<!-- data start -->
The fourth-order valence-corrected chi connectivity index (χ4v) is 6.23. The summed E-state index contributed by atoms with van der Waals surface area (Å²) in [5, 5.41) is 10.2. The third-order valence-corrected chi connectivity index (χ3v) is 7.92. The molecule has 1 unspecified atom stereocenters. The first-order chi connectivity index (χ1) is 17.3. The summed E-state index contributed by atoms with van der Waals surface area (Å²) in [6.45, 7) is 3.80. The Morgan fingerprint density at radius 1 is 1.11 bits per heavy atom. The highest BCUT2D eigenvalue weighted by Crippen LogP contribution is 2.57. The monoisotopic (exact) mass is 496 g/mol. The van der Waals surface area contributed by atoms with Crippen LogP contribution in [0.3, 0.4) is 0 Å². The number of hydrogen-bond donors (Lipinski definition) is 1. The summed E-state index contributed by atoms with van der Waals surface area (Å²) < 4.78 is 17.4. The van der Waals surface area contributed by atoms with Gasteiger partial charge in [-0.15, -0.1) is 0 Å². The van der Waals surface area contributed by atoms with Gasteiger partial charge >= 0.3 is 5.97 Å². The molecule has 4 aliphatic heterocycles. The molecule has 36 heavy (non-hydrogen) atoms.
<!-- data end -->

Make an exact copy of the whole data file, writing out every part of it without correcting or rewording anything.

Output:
The fourth-order valence-corrected chi connectivity index (χ4v) is 6.23. The summed E-state index contributed by atoms with van der Waals surface area (Å²) in [5, 5.41) is 10.2. The third-order valence-corrected chi connectivity index (χ3v) is 7.92. The molecule has 1 unspecified atom stereocenters. The first-order chi connectivity index (χ1) is 17.3. The summed E-state index contributed by atoms with van der Waals surface area (Å²) in [6.45, 7) is 3.80. The Morgan fingerprint density at radius 1 is 1.11 bits per heavy atom. The highest BCUT2D eigenvalue weighted by Crippen LogP contribution is 2.57. The monoisotopic (exact) mass is 496 g/mol. The van der Waals surface area contributed by atoms with Crippen LogP contribution in [0.3, 0.4) is 0 Å². The number of hydrogen-bond donors (Lipinski definition) is 1. The summed E-state index contributed by atoms with van der Waals surface area (Å²) < 4.78 is 17.4. The van der Waals surface area contributed by atoms with Gasteiger partial charge in [-0.15, -0.1) is 0 Å². The van der Waals surface area contributed by atoms with Gasteiger partial charge >= 0.3 is 5.97 Å². The molecule has 4 aliphatic heterocycles. The molecule has 36 heavy (non-hydrogen) atoms.